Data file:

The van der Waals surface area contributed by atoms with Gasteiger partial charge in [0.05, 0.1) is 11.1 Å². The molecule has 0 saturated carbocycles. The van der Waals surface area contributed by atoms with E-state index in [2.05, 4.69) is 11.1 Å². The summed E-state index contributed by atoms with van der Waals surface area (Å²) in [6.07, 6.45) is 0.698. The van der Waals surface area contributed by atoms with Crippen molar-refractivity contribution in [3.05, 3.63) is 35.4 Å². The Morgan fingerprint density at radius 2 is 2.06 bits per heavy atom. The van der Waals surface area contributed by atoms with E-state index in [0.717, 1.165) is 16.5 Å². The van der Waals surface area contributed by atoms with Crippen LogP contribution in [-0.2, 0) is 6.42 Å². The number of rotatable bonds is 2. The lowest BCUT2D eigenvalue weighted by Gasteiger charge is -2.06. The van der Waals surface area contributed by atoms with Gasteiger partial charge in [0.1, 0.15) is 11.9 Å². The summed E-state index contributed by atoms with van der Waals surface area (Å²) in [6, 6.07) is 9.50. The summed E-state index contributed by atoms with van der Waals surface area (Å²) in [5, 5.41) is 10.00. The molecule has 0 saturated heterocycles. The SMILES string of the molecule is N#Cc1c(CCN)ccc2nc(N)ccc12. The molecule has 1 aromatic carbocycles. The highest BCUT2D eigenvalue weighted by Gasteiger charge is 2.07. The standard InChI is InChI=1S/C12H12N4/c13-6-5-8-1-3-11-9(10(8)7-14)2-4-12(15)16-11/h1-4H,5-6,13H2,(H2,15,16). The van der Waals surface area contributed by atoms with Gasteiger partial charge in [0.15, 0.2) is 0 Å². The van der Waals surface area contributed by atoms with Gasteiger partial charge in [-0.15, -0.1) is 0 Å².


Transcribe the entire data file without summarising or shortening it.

The van der Waals surface area contributed by atoms with Gasteiger partial charge in [0.05, 0.1) is 11.1 Å². The molecule has 0 saturated carbocycles. The van der Waals surface area contributed by atoms with E-state index in [2.05, 4.69) is 11.1 Å². The summed E-state index contributed by atoms with van der Waals surface area (Å²) in [6.07, 6.45) is 0.698. The van der Waals surface area contributed by atoms with Crippen molar-refractivity contribution in [3.05, 3.63) is 35.4 Å². The Morgan fingerprint density at radius 2 is 2.06 bits per heavy atom. The van der Waals surface area contributed by atoms with E-state index in [0.717, 1.165) is 16.5 Å². The van der Waals surface area contributed by atoms with Crippen LogP contribution in [-0.2, 0) is 6.42 Å². The number of rotatable bonds is 2. The lowest BCUT2D eigenvalue weighted by Gasteiger charge is -2.06. The van der Waals surface area contributed by atoms with Gasteiger partial charge in [0.1, 0.15) is 11.9 Å². The summed E-state index contributed by atoms with van der Waals surface area (Å²) in [6, 6.07) is 9.50. The summed E-state index contributed by atoms with van der Waals surface area (Å²) in [5, 5.41) is 10.00. The molecule has 0 saturated heterocycles. The SMILES string of the molecule is N#Cc1c(CCN)ccc2nc(N)ccc12. The molecule has 1 aromatic carbocycles. The highest BCUT2D eigenvalue weighted by Gasteiger charge is 2.07. The standard InChI is InChI=1S/C12H12N4/c13-6-5-8-1-3-11-9(10(8)7-14)2-4-12(15)16-11/h1-4H,5-6,13H2,(H2,15,16). The van der Waals surface area contributed by atoms with Gasteiger partial charge in [0.15, 0.2) is 0 Å². The van der Waals surface area contributed by atoms with Gasteiger partial charge in [-0.15, -0.1) is 0 Å².